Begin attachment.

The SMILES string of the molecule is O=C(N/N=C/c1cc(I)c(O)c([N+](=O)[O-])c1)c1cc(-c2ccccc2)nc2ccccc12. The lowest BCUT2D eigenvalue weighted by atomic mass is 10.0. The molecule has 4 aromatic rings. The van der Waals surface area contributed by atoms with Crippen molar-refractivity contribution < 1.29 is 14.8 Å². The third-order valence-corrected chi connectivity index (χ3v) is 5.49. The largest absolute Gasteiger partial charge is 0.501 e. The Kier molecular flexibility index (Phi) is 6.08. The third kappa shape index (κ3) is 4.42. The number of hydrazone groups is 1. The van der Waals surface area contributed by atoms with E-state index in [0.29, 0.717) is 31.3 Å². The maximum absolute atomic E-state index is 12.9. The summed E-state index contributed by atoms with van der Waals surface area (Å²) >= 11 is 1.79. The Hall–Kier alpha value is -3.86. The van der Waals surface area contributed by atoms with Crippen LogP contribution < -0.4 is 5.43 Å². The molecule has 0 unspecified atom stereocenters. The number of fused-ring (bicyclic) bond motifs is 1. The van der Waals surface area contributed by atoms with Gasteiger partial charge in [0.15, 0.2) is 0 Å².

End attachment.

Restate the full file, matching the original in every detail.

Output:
The SMILES string of the molecule is O=C(N/N=C/c1cc(I)c(O)c([N+](=O)[O-])c1)c1cc(-c2ccccc2)nc2ccccc12. The lowest BCUT2D eigenvalue weighted by atomic mass is 10.0. The molecule has 4 aromatic rings. The van der Waals surface area contributed by atoms with Crippen molar-refractivity contribution < 1.29 is 14.8 Å². The third-order valence-corrected chi connectivity index (χ3v) is 5.49. The largest absolute Gasteiger partial charge is 0.501 e. The Kier molecular flexibility index (Phi) is 6.08. The third kappa shape index (κ3) is 4.42. The number of hydrazone groups is 1. The van der Waals surface area contributed by atoms with E-state index in [0.29, 0.717) is 31.3 Å². The maximum absolute atomic E-state index is 12.9. The summed E-state index contributed by atoms with van der Waals surface area (Å²) >= 11 is 1.79. The Hall–Kier alpha value is -3.86. The van der Waals surface area contributed by atoms with Crippen LogP contribution < -0.4 is 5.43 Å². The molecule has 0 unspecified atom stereocenters. The number of fused-ring (bicyclic) bond motifs is 1. The van der Waals surface area contributed by atoms with Gasteiger partial charge in [0.15, 0.2) is 0 Å².